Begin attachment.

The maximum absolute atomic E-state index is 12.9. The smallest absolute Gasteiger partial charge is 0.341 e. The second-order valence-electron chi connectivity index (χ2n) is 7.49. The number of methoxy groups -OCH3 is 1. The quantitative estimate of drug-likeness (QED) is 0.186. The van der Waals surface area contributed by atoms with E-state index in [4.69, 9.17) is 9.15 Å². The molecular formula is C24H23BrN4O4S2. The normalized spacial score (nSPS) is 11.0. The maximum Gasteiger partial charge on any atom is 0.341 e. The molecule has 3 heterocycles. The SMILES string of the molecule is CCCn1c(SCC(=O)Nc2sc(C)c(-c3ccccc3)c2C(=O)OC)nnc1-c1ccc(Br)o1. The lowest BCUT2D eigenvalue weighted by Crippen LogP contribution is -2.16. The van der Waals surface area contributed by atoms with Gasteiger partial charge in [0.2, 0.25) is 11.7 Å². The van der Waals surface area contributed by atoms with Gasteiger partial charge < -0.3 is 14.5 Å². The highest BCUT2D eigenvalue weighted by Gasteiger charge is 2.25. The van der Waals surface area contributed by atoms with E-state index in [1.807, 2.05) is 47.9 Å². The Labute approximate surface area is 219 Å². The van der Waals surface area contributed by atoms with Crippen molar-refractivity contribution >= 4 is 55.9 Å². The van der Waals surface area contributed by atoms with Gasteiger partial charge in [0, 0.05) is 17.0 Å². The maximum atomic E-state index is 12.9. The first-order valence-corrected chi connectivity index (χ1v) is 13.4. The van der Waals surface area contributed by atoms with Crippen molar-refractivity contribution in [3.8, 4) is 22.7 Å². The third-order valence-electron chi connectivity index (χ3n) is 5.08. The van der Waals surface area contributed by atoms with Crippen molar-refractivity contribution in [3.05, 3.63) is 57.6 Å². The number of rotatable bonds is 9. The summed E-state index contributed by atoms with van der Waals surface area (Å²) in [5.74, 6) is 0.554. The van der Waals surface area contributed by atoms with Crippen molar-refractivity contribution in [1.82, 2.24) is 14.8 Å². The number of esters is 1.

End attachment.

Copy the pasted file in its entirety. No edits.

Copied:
The maximum absolute atomic E-state index is 12.9. The smallest absolute Gasteiger partial charge is 0.341 e. The second-order valence-electron chi connectivity index (χ2n) is 7.49. The number of methoxy groups -OCH3 is 1. The quantitative estimate of drug-likeness (QED) is 0.186. The van der Waals surface area contributed by atoms with E-state index in [4.69, 9.17) is 9.15 Å². The molecular formula is C24H23BrN4O4S2. The normalized spacial score (nSPS) is 11.0. The maximum Gasteiger partial charge on any atom is 0.341 e. The molecule has 3 heterocycles. The SMILES string of the molecule is CCCn1c(SCC(=O)Nc2sc(C)c(-c3ccccc3)c2C(=O)OC)nnc1-c1ccc(Br)o1. The lowest BCUT2D eigenvalue weighted by Crippen LogP contribution is -2.16. The van der Waals surface area contributed by atoms with Gasteiger partial charge in [0.2, 0.25) is 11.7 Å². The van der Waals surface area contributed by atoms with Gasteiger partial charge < -0.3 is 14.5 Å². The highest BCUT2D eigenvalue weighted by Gasteiger charge is 2.25. The van der Waals surface area contributed by atoms with E-state index in [1.807, 2.05) is 47.9 Å². The Labute approximate surface area is 219 Å². The van der Waals surface area contributed by atoms with Crippen molar-refractivity contribution >= 4 is 55.9 Å². The van der Waals surface area contributed by atoms with Gasteiger partial charge in [0, 0.05) is 17.0 Å². The maximum atomic E-state index is 12.9. The first-order valence-corrected chi connectivity index (χ1v) is 13.4. The van der Waals surface area contributed by atoms with Crippen molar-refractivity contribution in [3.8, 4) is 22.7 Å². The third-order valence-electron chi connectivity index (χ3n) is 5.08. The van der Waals surface area contributed by atoms with Crippen molar-refractivity contribution in [3.05, 3.63) is 57.6 Å². The number of rotatable bonds is 9. The summed E-state index contributed by atoms with van der Waals surface area (Å²) in [5.74, 6) is 0.554. The van der Waals surface area contributed by atoms with Crippen molar-refractivity contribution in [1.82, 2.24) is 14.8 Å². The number of esters is 1.